A recent crowdfunding round went into overdrive as Curve made an open call for individuals to invest in a stake of its smart payment card and app business
UK fintechs have been on the receiving end of some huge venture capital injections this year, as investors seek to tap into the growing trend – but London-based Curve has taken a different approach to raising funds for its smart app and payment card.
Last month, it announced plans launch a “seven-figure crowdfunding campaign” through the Crowdcube platform, in which individual investors would be able to take a stake in the start-up for as little as £10.
Yesterday, the campaign went live and it is safe to say that the response has exceeded expectations.
Within 42 minutes, Curve had quadrupled its initial fundraising target, passing the £4m crowdfunding mark and becoming the fastest-ever start-up to do so.
CEO and founder Shachar Bialick said: “Curve customers are the beating heart of Curve and the unprecedented success of our first ever funding round demonstrates their faith in the business and shows the world that people are ready for a revolution in finance.
“We have been blown away by this record breaking investment from the Curve community, and we are delighted to welcome them on board our mission to move banking to the cloud and change the world of finance forever.”
At the time of writing, the personal finance disruptor had almost £6m ($7.2m) – with more than 9,500 individual investors taking part in the campaign.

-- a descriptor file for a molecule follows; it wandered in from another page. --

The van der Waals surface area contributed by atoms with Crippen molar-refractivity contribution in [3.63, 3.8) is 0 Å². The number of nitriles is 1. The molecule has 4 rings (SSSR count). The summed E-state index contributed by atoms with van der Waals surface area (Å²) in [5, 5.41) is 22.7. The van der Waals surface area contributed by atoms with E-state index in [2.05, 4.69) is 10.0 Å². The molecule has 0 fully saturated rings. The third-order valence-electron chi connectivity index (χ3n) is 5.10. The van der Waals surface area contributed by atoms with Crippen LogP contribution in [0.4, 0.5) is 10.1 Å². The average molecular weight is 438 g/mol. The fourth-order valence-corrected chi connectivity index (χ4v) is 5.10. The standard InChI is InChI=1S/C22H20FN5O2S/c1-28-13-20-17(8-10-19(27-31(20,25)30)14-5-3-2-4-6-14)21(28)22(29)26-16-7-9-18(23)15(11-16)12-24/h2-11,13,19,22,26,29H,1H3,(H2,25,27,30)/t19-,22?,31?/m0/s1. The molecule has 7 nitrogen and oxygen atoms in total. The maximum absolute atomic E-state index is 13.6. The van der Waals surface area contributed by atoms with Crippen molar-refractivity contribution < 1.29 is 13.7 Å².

Curve labels itself an “over the top” banking platform, which aggregates multiple cards and accounts into a single “smart card” and mobile app.
Here we take a closer look at Curve to see why so many individual investors have been rushing in to claim a stake in the company.
History of the Curve card and app
Founded in 2015 by serial entrepreneur Bialick, Curve was conceived as a way to make managing multiple bank accounts simpler by enabling users to easily switch between various accounts while using just a single card.
It launched fully across Europe in 2018 and, prior to this crowdfunding drive, had attracted more than £60m ($72.5m) in capital funding from investors including Gauss Ventures, Oxford Capital, Connect Ventures, SpeedInvest, Investec and Seedcamp.
Its team has grown from 49 staff in September 2018 to 160 across offices in London and Bristol today.
Curve has so far gathered more than 500,000 customers to its platform and believes it is on track to hit one million users by the end of the year.
Its decision to launch a crowdfunding campaign on Crowdcube followed in the footsteps of other successful campaigns on the platform by UK fintechs, including Monzo, Nutmeg, Chip and Freetrade.
What does the Curve card do?
A Curve account enables users to synchronise multiple bank accounts with its app, and then to use its linked Mastercard payment card as a transaction method for any of these chosen accounts.
There is even a “time travel” feature, which allows customers to switch the card they make a payment with up to two weeks after a purchase.
As digital disruption continues to spread through the financial services market, there is a “fragmentation” of services as people use a wider range of unbundled products from alternative providers.
Curve’s aim is to help customers connect these fragmented elements of personal finance in a single mobile product – what it has called an “operating system for money”.
The success of mobile banking disruptors such as Monzo and Revolut has led many people to “experiment” with the features of digital finance while maintaining their existing accounts with traditional providers.
And for this growing segment of the market, Curve aims to bridge the gap between the old and the new, and make it easier for people to manage multiple accounts simultaneously.
Like many of its fellow disruptors, Curve offers a tiered membership structure, ranging from a free-to-use offer up to a £15 per month package, which features an in-vogue metal card.
Curve Metal opens up features such as travel insurance, airport lounge access and cashback on purchases.